This month’s piece was a joy for me, having been a fan of Floyd since I was a child. I also spent several years touring with the Australian Pink Floyd Show, and produced and mixed two albums for Roger Waters’ current guitarist, David Kilminster. For this track, I drew inspiration from several famous Floyd songs including “Breathe,” “Shine on You Crazy Diamond,” and “Dog.” The solo is a pastiche of many famous Gilmour licks.

Click here for Ex. 1

The example kicks off with a verse that wanders through some C Lydian sounds (with the D/C chord) before resolving to C and modulating to G minor in the third measure. In Floyd’s music, it isn’t uncommon to subtly move through a few different key centers within a single section. The next section moves to the IIm chord in the key of F (Gm). The famous Gm6/Bb chord from the intro to “Shine on You Crazy Diamond” pops up next. I simply couldn’t resist playing this chord in a Floyd-style track. It makes for some cool harmonic coloring over the G minor tonality, and it’s actually a lot easier than it sounds. (I’ve even seen it taught using all fretted notes and no open strings!)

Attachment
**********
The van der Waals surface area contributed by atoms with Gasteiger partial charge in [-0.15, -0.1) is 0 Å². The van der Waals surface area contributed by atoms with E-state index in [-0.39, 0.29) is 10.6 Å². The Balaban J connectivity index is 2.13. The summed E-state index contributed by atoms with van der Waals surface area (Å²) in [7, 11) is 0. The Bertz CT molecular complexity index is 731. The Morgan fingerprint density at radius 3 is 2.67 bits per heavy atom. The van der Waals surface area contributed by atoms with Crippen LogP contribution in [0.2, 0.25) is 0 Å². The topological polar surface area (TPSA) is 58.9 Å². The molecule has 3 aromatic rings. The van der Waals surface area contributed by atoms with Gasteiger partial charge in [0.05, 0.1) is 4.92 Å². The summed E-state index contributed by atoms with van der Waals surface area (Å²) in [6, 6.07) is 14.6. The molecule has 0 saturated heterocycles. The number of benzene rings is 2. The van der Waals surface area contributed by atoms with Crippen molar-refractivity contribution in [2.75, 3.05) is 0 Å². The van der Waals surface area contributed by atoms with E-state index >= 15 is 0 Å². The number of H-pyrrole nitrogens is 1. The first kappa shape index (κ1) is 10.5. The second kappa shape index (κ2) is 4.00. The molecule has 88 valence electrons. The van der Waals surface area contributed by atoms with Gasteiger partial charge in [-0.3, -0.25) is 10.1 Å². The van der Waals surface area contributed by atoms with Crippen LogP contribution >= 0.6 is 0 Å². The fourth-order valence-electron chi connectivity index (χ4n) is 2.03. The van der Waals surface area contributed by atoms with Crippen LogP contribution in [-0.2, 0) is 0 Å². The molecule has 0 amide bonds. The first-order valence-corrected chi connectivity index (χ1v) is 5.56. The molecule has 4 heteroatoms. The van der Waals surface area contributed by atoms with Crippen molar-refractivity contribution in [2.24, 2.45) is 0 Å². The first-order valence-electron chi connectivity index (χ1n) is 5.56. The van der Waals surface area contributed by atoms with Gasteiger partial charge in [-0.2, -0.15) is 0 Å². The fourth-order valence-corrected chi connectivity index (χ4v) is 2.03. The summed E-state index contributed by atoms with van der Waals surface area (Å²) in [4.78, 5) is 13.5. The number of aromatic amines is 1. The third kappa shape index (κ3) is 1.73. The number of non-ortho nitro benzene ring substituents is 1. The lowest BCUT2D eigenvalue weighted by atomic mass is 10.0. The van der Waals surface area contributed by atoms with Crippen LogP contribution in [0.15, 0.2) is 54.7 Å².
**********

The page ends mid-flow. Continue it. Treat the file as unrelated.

In the next section of the verse, we pick up some rhythmic and harmonic moves from “Dogs.” Here, I’m using a simple Fmaj7 chord shape in the 1st position, but the D from the bass gives it a Dm9 sound. I then move that shape up a few frets and play an Abmaj7, but again, the F in the bass gives it a Fm9 sound. This technique is a great way of reapplying basic chords against a new root to get different sounds.

A “Breathe”-inspired chorus is up next and begins with a strummed Em(add9) chord and some higher-positioned open chords over the A7. The next measure contains some simple C and D chords before repeating the Em-A7 section again.

A descending chord progression that’s borrowed from “Shine On” leads into the solo. I particularly like the relationship between the Dm, Dm/C, and the Bm7b5, as you’ll notice they all include the Dm triad played on the 4th, 3rd, and 2nd strings with just the root note shifting. Again, this is a great writing tool to experiment with and explore.

An A minor blues progression forms the harmonic foundation for the solo. For a twist, the turnaround is F, E7#9, Dm7, C, and G/B. Most of the melodic elements are based around the A minor pentatonic (A–C–D–E–G) scale. The key to Gilmour’s style is his laid-back feel—make sure not to rush!